Wednesday, December 14, 2016
Review - Seveneves by Neal Stephenson
Short review: The moon blows up on the first page and humanity unites to try to save a handful of people on a space station. Then things get bogged down in discussions about the physics of chains.
First, the global ark
Next, comes the hard rain of death
Then, just seven Eves
Full review: Seveneves is a bloated and turgid mess of a book that is simultaneously both annoyingly brief and way too long. At just over 850 pages long, this book really should have either been trimmed down to half that length, or Stephenson should have expanded it into a two or possibly three book series. As it is, the story is sprawling and unfocused, skimming over large volumes of the story in an almost perfunctory manner, while also getting sidetracked into obsessive detail over minor technical explanations.
The story starts off with a bang, almost literally, as the Earth's moon is destroyed by an unknown cause in the opening sentence. The story also starts off by showing that the humans in Stephenson's reality bear almost no resemblance to actual humans, as they take in this news with an almost dispassionate curiosity, seemingly only worried about the technical aspects of the fact that the Moon had suddenly been somehow shattered into seven large fragments. The story also gets right on to dry technical digressions, as the text spends some time explaining how the attacker in a fencing match is referred to as the "agent" and the defender is referred to as the "patient", and as will become routine for the book, the digression adds almost nothing of value to the story. The first few opening chapters set the tone for the book, and it pretty much never recovers.
The overarching plot of the book is a grand sweeping space operatic tale told with mostly hard science sensibilities. The destruction of the moon starts a process that will result in a shower of meteorites sterilizing the Earth and making it uninhabitable for a period of five thousand years. Almost immediately, all the the nations of the world band together with the goal of making the International Space Station into an ark that will carry a handful of people so that the human race can survive. The "carrot" offered to all of the billions of humans who will be left behind to die on the Earth is that their genetic material will be carried in an archive so that at some point hundreds or thousands of years in the future, children who are technically their descendants can be born. The notion that people facing imminent death would be mollified by the idea that some time in the distant future a test tube baby made at least in part from their sperm or ova might exist. The problem is that's not how people's minds work - we don't love our children just because they share our genetics, but also because they are part of our lives and we can love and share experiences with them. A "relative" who you've never met is something that most people will never care about one way or the other, and yet the supposed intense interest in such persons is the "glue" that holds chaos in check for much of Seveneves.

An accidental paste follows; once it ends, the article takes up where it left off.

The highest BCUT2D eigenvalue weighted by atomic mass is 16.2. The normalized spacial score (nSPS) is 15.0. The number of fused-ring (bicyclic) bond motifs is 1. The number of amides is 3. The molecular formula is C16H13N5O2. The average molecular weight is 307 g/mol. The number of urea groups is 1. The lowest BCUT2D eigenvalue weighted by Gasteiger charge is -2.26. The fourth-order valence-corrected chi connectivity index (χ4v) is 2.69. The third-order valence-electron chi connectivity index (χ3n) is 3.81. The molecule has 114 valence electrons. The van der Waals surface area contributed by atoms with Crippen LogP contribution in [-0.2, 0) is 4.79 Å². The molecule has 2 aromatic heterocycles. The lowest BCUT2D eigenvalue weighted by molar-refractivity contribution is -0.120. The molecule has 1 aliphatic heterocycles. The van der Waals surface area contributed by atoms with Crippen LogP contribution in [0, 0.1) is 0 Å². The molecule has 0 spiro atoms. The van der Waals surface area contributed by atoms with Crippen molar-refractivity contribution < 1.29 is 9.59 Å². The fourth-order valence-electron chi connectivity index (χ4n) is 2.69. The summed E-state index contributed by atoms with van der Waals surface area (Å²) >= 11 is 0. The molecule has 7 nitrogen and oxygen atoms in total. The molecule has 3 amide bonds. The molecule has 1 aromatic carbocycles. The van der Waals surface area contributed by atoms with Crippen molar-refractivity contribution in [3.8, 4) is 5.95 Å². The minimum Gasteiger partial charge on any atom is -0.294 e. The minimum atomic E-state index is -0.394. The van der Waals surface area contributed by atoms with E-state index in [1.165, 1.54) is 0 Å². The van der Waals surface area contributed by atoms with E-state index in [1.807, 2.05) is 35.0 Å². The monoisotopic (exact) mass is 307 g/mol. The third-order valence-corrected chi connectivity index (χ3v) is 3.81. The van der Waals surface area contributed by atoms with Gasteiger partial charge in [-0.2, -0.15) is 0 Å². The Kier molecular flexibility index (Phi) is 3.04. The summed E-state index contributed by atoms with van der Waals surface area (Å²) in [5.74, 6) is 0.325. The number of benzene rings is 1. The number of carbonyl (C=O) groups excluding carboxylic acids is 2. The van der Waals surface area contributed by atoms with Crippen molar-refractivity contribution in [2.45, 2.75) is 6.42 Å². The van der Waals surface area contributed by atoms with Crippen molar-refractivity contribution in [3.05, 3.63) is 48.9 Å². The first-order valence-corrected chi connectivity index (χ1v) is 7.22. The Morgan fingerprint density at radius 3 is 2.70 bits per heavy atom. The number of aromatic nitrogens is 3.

Throughout the book, the plot lurches forward, sometimes jumping haphazardly from one big event to another, and at other times getting bogged down into tiny details. One constant in the story is that no character ever acts like anything resembling a human being. Among the characters in the story, there are a few who are clearly modeled on real world individuals, and none is more readily apparent than Doctor Dubois Harris, who is clearly inspired by Doctor Neil deGrasse Tyson. Unfortunately, Dubois is such a creepy and amoral character that I had to keep reminding myself that he was only inspired by Tyson so as to not allow the invented character to color my perception of the real individual. Dubois, like Tyson, is a science popularizer, famous for being a television personality who educated the public on scientific subjects with his engaging personality, and for the first segment of the book he does that. But later he is the one who alone among all scientists of the world figures out the impending doom that the Moon's destruction has set in motion, and who then behaves like a man without actual human feeling.
Dubois strikes up a relationship with a woman early in the book, but all we ever really find out about her is that she is a school teacher, and that Dubois gets her pregnant. This pregnancy is important because when Julia Flaherty, the President of the United States who is clearly a stand-in for Hillary Clinton, asks Dubois to go to the ark, his one demand is that the embryo be extracted from his girlfriend and sent to the genetic archive. This seems moderately reasonable until one realizes that Dubois has already existing children, as well as other family, not to mention is girlfriend, and he doesn't really seem to spend much time worrying about their fates. He doesn't try to pull for his graduate student son to get a spot on the ark, or to arrange for his science teacher girlfriend to be given a berth, or anyone else. No, the only thing Dubois cares about is a frozen embryo that constitutes the seed of a person that he will never know. This sort of almost callous disregard for the living and breathing people around them while exalting collections of frozen cells pervades the development of the ark, and it quite simply makes almost every character involved in its creation seem like amoral monsters, the supposedly amiable Doctor Dubois included.